Brain Blast

The boys have been working on their science fair projects for several weeks.  
Tucker studied genetics and evolution, distracting DNA from an onion and gathering related facts -- his favorite: humans share half of our genetic material with bananas.

Tolliver investigated flight, looking at wings on both birds and planes. He learned about thrust and lift, and liked reading that some soaring birds' feathers actually weigh more than their bones.

Both boys set up their display boards tonight and promptly ran off to see what their friends brought to share -- wind turbines and water cycles and sound waves and stress balls.
And baby Hank, not one to be left out, had his own small sticker display.


February redeemed

Just when I thought I couldn't take it any more, the sun started working again.
I mean, we picked this city-shaped refrigerator, decided to spend our days in central Ohio knowing that one of the seasons would be winter. But it's like someone left the door open for a minute, and we escaped the frigid air for a few days.


taking turns, taking care

On the way home from school last week, in the alley behind our old house, I asked Tolliver not to step on my feet. He had on hiking boots and was happily stomping in puddles. {And also stepping on my heels.}  The snow melt was a welcome walking home distraction -- he hadn't asked for a snack or whined about how far we still had to go. I had worn my Uggs instead of my rain boots and the trek was soggier than I anticipated.

I explained that my Uggs kept my feet warm, but they weren't meant to get super wet. Or particularly muddy.
Tolliver looked up from the middle of a puddle and smiled at me.
Oh, but if you take care of them, they'll take care of you? So like if you don't step in puddles, your boots will keep you warm.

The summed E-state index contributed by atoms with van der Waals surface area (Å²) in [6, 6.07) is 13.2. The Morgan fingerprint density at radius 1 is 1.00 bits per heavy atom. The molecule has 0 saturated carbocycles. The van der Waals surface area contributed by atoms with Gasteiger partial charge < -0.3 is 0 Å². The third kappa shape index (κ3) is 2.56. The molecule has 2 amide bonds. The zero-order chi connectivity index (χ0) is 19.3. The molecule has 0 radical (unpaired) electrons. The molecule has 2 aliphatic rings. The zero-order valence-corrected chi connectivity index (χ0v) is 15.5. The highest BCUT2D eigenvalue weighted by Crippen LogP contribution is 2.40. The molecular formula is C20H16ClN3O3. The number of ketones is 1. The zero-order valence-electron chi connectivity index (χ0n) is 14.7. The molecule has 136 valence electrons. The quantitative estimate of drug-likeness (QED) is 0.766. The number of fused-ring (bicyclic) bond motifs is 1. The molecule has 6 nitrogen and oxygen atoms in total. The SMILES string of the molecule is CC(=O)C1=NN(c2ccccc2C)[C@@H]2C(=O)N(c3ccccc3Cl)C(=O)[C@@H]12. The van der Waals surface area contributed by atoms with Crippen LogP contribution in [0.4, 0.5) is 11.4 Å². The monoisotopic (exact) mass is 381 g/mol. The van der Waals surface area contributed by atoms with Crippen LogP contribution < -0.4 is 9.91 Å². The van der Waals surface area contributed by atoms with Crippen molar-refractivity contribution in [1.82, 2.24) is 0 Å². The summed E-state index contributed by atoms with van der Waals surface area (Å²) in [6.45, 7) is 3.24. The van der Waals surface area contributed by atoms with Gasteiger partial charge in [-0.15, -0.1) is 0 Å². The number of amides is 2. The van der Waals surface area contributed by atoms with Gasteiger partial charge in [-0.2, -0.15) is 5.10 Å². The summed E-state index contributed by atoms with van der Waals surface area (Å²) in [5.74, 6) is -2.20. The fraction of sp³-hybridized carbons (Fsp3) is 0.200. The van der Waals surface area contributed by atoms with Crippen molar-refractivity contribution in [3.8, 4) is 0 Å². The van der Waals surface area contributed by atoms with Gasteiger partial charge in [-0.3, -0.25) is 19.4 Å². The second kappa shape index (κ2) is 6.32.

Like the world should be, if we take care of other people, they'll take care of us when we need it. Riiight.

We are all just taking turns walking each other home.

And suddenly I was wearing that smile he'd given me.


what does February have going for it?

Sometimes February can feel like a terrible one-act play.
The best thing I can say about it is that it ends early?
And maybe that there's a whole day devoted to love. There's that.


to my ears

I hear Hank first, singing from his crib. Morning music.
Mama, Daddy, awake!  Milk! Coffee! Mickey Mouse!

Beans whir through the grinder and the dishwasher hums its descending final cycle whoosh.
There are feet padding on oak planks, and the fridge door shuts softly. The clang of cereal spoon to porcelain bowl, the bickering, the laughing, the scrape of chair legs against hardwood, the whole house is awake.
Hey Siri, play Luke Bryant. HEY SIRI, HE MEANS LUKAS GRAHAM.
Hey Siri, play the Greatest Showman.  
Hey Mom, where are my socks?

Toothbrushes turn on, water drips, the toilet flushes. Singing, laughing, more bickering. Backpacks zip shut, accompanied by nylon jackets brushing against each other as the boys fight for shoe space on the mudroom mat.

Hey Mom, see ya later. Love you.

Three children, three engines of need, of want. All music.



When I think hard about it, I know it’s not about how much time we’re spending on technology. Really, it’s about how we might have spent that time elsewhere. Might we have done something productive? Inspired? A spontaneous walk in the woods to fend off restlessness? Reading the BFG on the couch while dinner simmers? The chance to serve someone else? A craft to counteract boredom, a puzzle, a baking session, a snack? A rousing round of Dutch Blitz? An actual, real-life conversation?
I loved, last week, when an aunt assumed the boys did not have their own devices.
Our people first rule is pretty firm.

I have been looking, concertedly, for things to do that make me forget to look at my own phone.

As eager as the boys were for a gaming console, I was equally unenthusiastic about having one in our house. I just have this awful vision of them holding joysticks while missing out on true joys.
Plus, I feel like we have enough responsibility monitoring television and computer and iPad use, which skyrockets when we are desperate for things like productive time and sleep.

We set limits, we get lax. I want conversation, I crave quiet.
I quit. We start over.
Today the boys joined African drummers at church, worked on classroom Valentine cards, took ski lessons and played the Switch.
They're doing fine. We're doing fine.
But, I know that our days become our lives, and our choices become their stories.
I want the light in their eyes to shine brighter than any screens.


such a mess

Sometimes, when our place resembles a natural disaster more than, say, a living room or bedroom
I remind myself that I am a mother of children, not a museum curator.